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From the rise of stratospheric balloon funerals and progressively softer biscuit recipes to the use of noodle discounts to bribe the elderly into surrendering their driving licences, Japan’s demographics have produced a fine array of unexpected consequences. They could now, conceivably, include persuading a giant cohort of young Americans — the 23mn 18- to 29-year-olds who still live with their parents — to at last fly the family nest.
The clue to how this might happen emerged last week when Sekisui House, the heavyweight Osaka-based homebuilder, said that it was buying Denver-based MDC for $4.95bn. The deal will not only be one of the largest undertaken in the sector by a Japanese buyer, but will catapult Sekisui into the top five US homebuilders as measured by 2022’s completed sales.
The deal, say industry experts, is part of an expected wave of consolidation in America’s surprisingly fragmented housebuilding sector, where analysts calculate that the 20 largest companies control roughly 40 per cent of the market. Consolidation could mean more supply, cheaper homes and, in theory, more opportunities for young adults to strike out on their own — they currently cite the unaffordable cost as one of the main reasons for living with their parents.
Japan looks more and more critical to driving this. The Sekisui deal, which was followed this week with a smaller US-based acquisition by Daiwa House, confirmed reporting by the FT last year that the ambitions of Japanese housebuilders were burning hot, and that their prowling for targets in the US market had reached a new pitch of aggression. Daiwa, Sekisui and Sumitomo Forestry are all now climbing the US rankings in terms of scale. M&A bankers who work with the trio are clear that they are far from done buying their way to expansion.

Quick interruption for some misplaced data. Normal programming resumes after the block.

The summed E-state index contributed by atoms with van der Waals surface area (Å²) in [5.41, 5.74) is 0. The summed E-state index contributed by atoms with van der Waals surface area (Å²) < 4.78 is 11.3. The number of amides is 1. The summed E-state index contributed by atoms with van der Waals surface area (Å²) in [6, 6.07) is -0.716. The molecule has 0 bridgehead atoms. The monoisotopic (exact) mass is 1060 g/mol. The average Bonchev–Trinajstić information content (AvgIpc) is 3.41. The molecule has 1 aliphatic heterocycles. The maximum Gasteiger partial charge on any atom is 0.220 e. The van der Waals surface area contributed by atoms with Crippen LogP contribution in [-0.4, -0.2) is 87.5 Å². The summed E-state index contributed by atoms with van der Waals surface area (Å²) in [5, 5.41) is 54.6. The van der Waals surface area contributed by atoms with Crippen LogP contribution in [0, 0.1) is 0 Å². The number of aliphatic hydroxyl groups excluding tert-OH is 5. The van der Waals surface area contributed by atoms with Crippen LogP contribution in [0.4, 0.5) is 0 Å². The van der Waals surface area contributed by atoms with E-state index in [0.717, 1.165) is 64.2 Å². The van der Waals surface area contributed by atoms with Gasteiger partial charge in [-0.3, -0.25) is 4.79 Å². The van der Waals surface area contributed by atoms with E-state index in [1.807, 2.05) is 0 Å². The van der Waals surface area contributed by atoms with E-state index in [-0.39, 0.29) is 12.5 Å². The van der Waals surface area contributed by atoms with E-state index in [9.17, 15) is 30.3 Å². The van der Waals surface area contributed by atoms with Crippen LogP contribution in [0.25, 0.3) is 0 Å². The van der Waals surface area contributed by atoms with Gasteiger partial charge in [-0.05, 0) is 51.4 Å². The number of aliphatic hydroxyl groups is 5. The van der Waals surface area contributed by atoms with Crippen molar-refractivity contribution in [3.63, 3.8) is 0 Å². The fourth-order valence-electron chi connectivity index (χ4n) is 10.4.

Behind Japan’s now accelerating foray into US housebuilding (it has been slowly expanding for over a decade) are three forms of arbitrage — differences between the two countries that these deals are expressly designed to exploit.
The first, and most important, is the demographic arbitrage. Japan’s indigenous, ageing population is shrinking at a rate of roughly half a million people a year, while its national surplus of dwelling units (houses and apartments) is expected to have surpassed the 10mn mark in 2023. A great many Japanese companies across a wide range of industries have recognised that their only serious prospects of growth are overseas, where populations are still growing. The housebuilders offer perhaps the clearest example of Japan’s worldwide corporate chase for more lucrative demographics.
US population growth, though running at a low pace of 0.5 per cent in 2023, is still positive, and the country’s housing inventory is low. According to John Burns, a veteran consultant on the American housing market, the US as a whole is approximately 1.7mn housing units short — a margin which exists as a residual symptom of the 2008 financial crisis and represents an entire year’s worth of new construction at the current pace.
A second type of arbitrage is financial. Even as expectations build that the Bank of Japan might enter a rate-raising cycle at some point later this year, its ultra-loose monetary policy continues to set the country apart from the rest of the developed world. Japanese companies can still raise financing at low cost, and, according to Margaret Whelan, a specialist housing industry investment banker involved in recent dealmaking, access to cheaper capital puts the Japanese housebuilders at a significant advantage in the US market.
The third arbitrage is practical. Japan’s housebuilders have evolved in a domestic market whose economics have been dominated for more than 30 years by the collapse of the late-1980s property bubble and, latterly, by labour shortage. They are efficient, they are highly waste-averse, and they are leaders in less labour-intensive technologies: these factors, say analysts, could make them formidable competitors in the US, especially as they apply those skills to the companies they have bought.
The emergence of these lean, cheaply-capitalised and customer-hungry Japanese buyers has, says Whelan, created a distinct new “tension” in the US homebuilding sector: consolidation is in the air, with defensive domestic mergers a possibility and other foreign buyers, Canadian and European, likely to be drawn in.
When “sticks and bricks” are half the cost of a dwelling, economies of scale and lower-cost capital are the industry’s best hope. Housebuilders need to build faster and cheaper — for the sake of US parents who would like to get their kids out of the house.